• 2-4 Even in criminal proceedings, the uncorroborated testimony of an alleged accomplice, if that testimony satisfies the trier of fact beyond a reasonable doubt, may be sufficient to support a conviction. (People v. Hermens (1955), 5 Ill.2d 277, 125 N.E.2d 500; People v. Lambert (1978), 60 Ill. App.3d 280, 376 N.E.2d 790.) The promise of a reward in return for testifying would not alone necessarily destroy the alleged accomplice's testimony, although such testimony, to be accepted, must carry with it an absolute conviction of its truth. (See People v. Williams (1976), 65 Ill.2d 258, 357 N.E.2d 525.) Because of the inherent weakness of accomplice testimony, the trier of fact, in weighing the credibility of the witness, should give great weight to direct contradiction or a material corroboration from some other source. People v. Sheridan (1977), 51 Ill. App.3d 963, 367 N.E.2d 422.

• 5, 6 It has long been the province of the trier of fact to determine the effect of prior inconsistent statements upon the credibility of a witness since the fact of an inconsistent extra-judicial statement does not, per se, destroy the probative value of testimony, and the trier of fact may accept the credibility of the witness notwithstanding the impeaching inconsistent statement. (People v. Springfield (1975), 34 Ill. App.3d 48, 339 N.E.2d 334; People v. Hubbard (1972), 4 Ill. App.3d 729, 281 N.E.2d 767.) A witness can be rehabilitated if he explains his prior inconsistent statements and the circumstances under which they were made. People v. Hicks (1963), 28 Ill.2d 457, 192 N.E.2d 891.

• 7 In the case at bar, we think it significant that NiCastro did not vacillate in his testimony nor did he at any time deny defendant's involvement. The prior statement, which defendant claims impeaches the witness, does not totally exculpate defendant. Furthermore, the witness explained that at the time of his first statement to the police he was trying to protect his friend. After defendant implicated him, there was no longer any reason to protect defendant. The trial judge referred to this reasoning as a factor in deciding to believe the witness.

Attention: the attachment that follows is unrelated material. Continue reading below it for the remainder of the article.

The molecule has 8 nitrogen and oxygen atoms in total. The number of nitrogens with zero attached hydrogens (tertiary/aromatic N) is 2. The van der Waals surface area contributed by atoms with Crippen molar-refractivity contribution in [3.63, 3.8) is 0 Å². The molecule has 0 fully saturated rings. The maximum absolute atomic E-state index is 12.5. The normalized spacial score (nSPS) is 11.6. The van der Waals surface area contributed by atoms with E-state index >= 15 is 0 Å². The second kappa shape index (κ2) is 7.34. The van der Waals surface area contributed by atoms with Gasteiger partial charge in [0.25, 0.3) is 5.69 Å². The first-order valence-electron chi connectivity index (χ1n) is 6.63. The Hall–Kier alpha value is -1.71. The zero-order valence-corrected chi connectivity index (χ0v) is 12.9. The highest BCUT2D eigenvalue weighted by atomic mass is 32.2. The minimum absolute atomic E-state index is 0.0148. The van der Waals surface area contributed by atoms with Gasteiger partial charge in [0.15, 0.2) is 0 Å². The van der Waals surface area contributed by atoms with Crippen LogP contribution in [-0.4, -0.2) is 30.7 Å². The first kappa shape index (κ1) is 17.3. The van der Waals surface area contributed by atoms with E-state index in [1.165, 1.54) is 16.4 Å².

Because the judge hearing the evidence is in a much better position than is a reviewing court to weigh the testimony of the witnesses, a reviewing court will substitute its judgment for that of the trial court in a revocation proceeding only when the judgment of the trial court is contrary to the manifest weight of the evidence. (People v. Crowell (1973), 53 Ill.2d 447, 292 N.E.2d 721; People v. White (1977), 51 Ill. App.3d 155, 366 N.E.2d 491.) Based upon the facts of this case, we cannot say that the revocation of defendant's probation was contrary to the manifest weight of the evidence.

Only two of the cases cited by defendant involve the revocation of probation. People v. Seymour (1977), 53 Ill. App.3d 367, 368 N.E.2d 1018, and People v. Arroyo (1969), 112 Ill. App.2d 480, 251 N.E.2d 409, held that proof of a violation of probation, in order to support a revocation, be clear and convincing, but this standard has been expressly ...